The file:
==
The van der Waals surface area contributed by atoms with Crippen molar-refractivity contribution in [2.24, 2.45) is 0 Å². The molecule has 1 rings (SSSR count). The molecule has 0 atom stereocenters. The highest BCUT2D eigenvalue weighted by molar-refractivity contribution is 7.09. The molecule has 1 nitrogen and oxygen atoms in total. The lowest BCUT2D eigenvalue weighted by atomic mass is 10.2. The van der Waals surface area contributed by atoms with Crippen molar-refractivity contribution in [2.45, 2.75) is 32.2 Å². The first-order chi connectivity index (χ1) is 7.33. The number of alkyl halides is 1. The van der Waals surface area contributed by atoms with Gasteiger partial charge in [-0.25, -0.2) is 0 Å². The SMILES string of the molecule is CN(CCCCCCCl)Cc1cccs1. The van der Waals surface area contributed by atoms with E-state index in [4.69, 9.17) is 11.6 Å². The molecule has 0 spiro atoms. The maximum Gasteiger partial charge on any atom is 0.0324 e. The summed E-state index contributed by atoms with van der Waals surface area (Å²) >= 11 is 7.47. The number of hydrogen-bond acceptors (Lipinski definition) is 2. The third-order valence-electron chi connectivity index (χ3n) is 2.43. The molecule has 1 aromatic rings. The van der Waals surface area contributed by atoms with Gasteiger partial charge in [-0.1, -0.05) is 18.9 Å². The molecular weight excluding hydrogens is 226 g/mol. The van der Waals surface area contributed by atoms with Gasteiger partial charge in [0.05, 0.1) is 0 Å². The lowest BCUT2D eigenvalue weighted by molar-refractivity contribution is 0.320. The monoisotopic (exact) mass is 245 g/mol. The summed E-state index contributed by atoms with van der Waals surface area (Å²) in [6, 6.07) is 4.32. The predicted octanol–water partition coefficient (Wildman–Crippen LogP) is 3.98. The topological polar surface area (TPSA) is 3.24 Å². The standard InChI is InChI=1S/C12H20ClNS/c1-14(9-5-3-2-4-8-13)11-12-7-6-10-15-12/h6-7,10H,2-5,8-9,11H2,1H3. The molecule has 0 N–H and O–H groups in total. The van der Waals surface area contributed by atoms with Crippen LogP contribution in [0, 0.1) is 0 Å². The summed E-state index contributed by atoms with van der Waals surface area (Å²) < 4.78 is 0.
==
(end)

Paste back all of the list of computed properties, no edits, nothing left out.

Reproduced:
The van der Waals surface area contributed by atoms with Crippen molar-refractivity contribution in [2.24, 2.45) is 0 Å². The molecule has 1 rings (SSSR count). The molecule has 0 atom stereocenters. The highest BCUT2D eigenvalue weighted by molar-refractivity contribution is 7.09. The molecule has 1 nitrogen and oxygen atoms in total. The lowest BCUT2D eigenvalue weighted by atomic mass is 10.2. The van der Waals surface area contributed by atoms with Crippen molar-refractivity contribution in [2.45, 2.75) is 32.2 Å². The first-order chi connectivity index (χ1) is 7.33. The number of alkyl halides is 1. The van der Waals surface area contributed by atoms with Gasteiger partial charge in [-0.25, -0.2) is 0 Å². The SMILES string of the molecule is CN(CCCCCCCl)Cc1cccs1. The van der Waals surface area contributed by atoms with E-state index in [4.69, 9.17) is 11.6 Å². The molecule has 0 spiro atoms. The maximum Gasteiger partial charge on any atom is 0.0324 e. The summed E-state index contributed by atoms with van der Waals surface area (Å²) >= 11 is 7.47. The number of hydrogen-bond acceptors (Lipinski definition) is 2. The third-order valence-electron chi connectivity index (χ3n) is 2.43. The molecule has 1 aromatic rings. The van der Waals surface area contributed by atoms with Gasteiger partial charge in [-0.1, -0.05) is 18.9 Å². The molecular weight excluding hydrogens is 226 g/mol. The van der Waals surface area contributed by atoms with Gasteiger partial charge in [0.05, 0.1) is 0 Å². The lowest BCUT2D eigenvalue weighted by molar-refractivity contribution is 0.320. The monoisotopic (exact) mass is 245 g/mol. The summed E-state index contributed by atoms with van der Waals surface area (Å²) in [6, 6.07) is 4.32. The predicted octanol–water partition coefficient (Wildman–Crippen LogP) is 3.98. The topological polar surface area (TPSA) is 3.24 Å². The standard InChI is InChI=1S/C12H20ClNS/c1-14(9-5-3-2-4-8-13)11-12-7-6-10-15-12/h6-7,10H,2-5,8-9,11H2,1H3. The molecule has 0 N–H and O–H groups in total. The van der Waals surface area contributed by atoms with Crippen LogP contribution in [0, 0.1) is 0 Å². The summed E-state index contributed by atoms with van der Waals surface area (Å²) < 4.78 is 0.